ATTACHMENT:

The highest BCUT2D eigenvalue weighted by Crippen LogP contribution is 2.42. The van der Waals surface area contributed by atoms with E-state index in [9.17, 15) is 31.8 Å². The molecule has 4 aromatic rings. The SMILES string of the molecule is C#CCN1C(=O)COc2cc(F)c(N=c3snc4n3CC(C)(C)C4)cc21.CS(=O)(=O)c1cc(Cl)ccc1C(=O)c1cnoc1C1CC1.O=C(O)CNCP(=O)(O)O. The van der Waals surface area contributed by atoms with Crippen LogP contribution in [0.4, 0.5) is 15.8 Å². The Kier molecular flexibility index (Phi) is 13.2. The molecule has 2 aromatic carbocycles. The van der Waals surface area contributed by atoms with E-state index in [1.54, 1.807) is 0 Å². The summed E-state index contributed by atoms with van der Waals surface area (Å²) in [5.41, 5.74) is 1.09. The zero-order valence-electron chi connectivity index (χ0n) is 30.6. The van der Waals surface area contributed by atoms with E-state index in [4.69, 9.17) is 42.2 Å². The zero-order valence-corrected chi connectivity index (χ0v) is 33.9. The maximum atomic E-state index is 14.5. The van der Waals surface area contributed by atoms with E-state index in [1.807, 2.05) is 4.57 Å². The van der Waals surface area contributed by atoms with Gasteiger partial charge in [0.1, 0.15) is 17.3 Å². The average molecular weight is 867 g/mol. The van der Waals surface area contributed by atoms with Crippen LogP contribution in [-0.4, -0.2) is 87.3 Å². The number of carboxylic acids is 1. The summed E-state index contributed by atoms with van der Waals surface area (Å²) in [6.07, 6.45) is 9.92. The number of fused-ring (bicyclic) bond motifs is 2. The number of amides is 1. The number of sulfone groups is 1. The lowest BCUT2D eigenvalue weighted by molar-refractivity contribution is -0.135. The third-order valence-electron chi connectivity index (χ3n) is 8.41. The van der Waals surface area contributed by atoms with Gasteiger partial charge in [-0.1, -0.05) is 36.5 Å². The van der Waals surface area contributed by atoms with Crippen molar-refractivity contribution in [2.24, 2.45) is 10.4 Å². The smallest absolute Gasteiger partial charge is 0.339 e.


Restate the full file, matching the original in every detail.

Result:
The highest BCUT2D eigenvalue weighted by Crippen LogP contribution is 2.42. The van der Waals surface area contributed by atoms with E-state index in [9.17, 15) is 31.8 Å². The molecule has 4 aromatic rings. The SMILES string of the molecule is C#CCN1C(=O)COc2cc(F)c(N=c3snc4n3CC(C)(C)C4)cc21.CS(=O)(=O)c1cc(Cl)ccc1C(=O)c1cnoc1C1CC1.O=C(O)CNCP(=O)(O)O. The van der Waals surface area contributed by atoms with Crippen LogP contribution in [0.4, 0.5) is 15.8 Å². The Kier molecular flexibility index (Phi) is 13.2. The molecule has 2 aromatic carbocycles. The van der Waals surface area contributed by atoms with E-state index in [1.54, 1.807) is 0 Å². The summed E-state index contributed by atoms with van der Waals surface area (Å²) in [5.41, 5.74) is 1.09. The zero-order valence-electron chi connectivity index (χ0n) is 30.6. The van der Waals surface area contributed by atoms with E-state index in [4.69, 9.17) is 42.2 Å². The zero-order valence-corrected chi connectivity index (χ0v) is 33.9. The maximum atomic E-state index is 14.5. The van der Waals surface area contributed by atoms with E-state index in [1.807, 2.05) is 4.57 Å². The van der Waals surface area contributed by atoms with Gasteiger partial charge in [0.1, 0.15) is 17.3 Å². The average molecular weight is 867 g/mol. The van der Waals surface area contributed by atoms with Crippen LogP contribution in [-0.4, -0.2) is 87.3 Å². The number of carboxylic acids is 1. The summed E-state index contributed by atoms with van der Waals surface area (Å²) in [6.07, 6.45) is 9.92. The number of fused-ring (bicyclic) bond motifs is 2. The number of amides is 1. The number of sulfone groups is 1. The lowest BCUT2D eigenvalue weighted by molar-refractivity contribution is -0.135. The third-order valence-electron chi connectivity index (χ3n) is 8.41. The van der Waals surface area contributed by atoms with Gasteiger partial charge in [-0.1, -0.05) is 36.5 Å². The van der Waals surface area contributed by atoms with Crippen molar-refractivity contribution in [2.24, 2.45) is 10.4 Å². The smallest absolute Gasteiger partial charge is 0.339 e.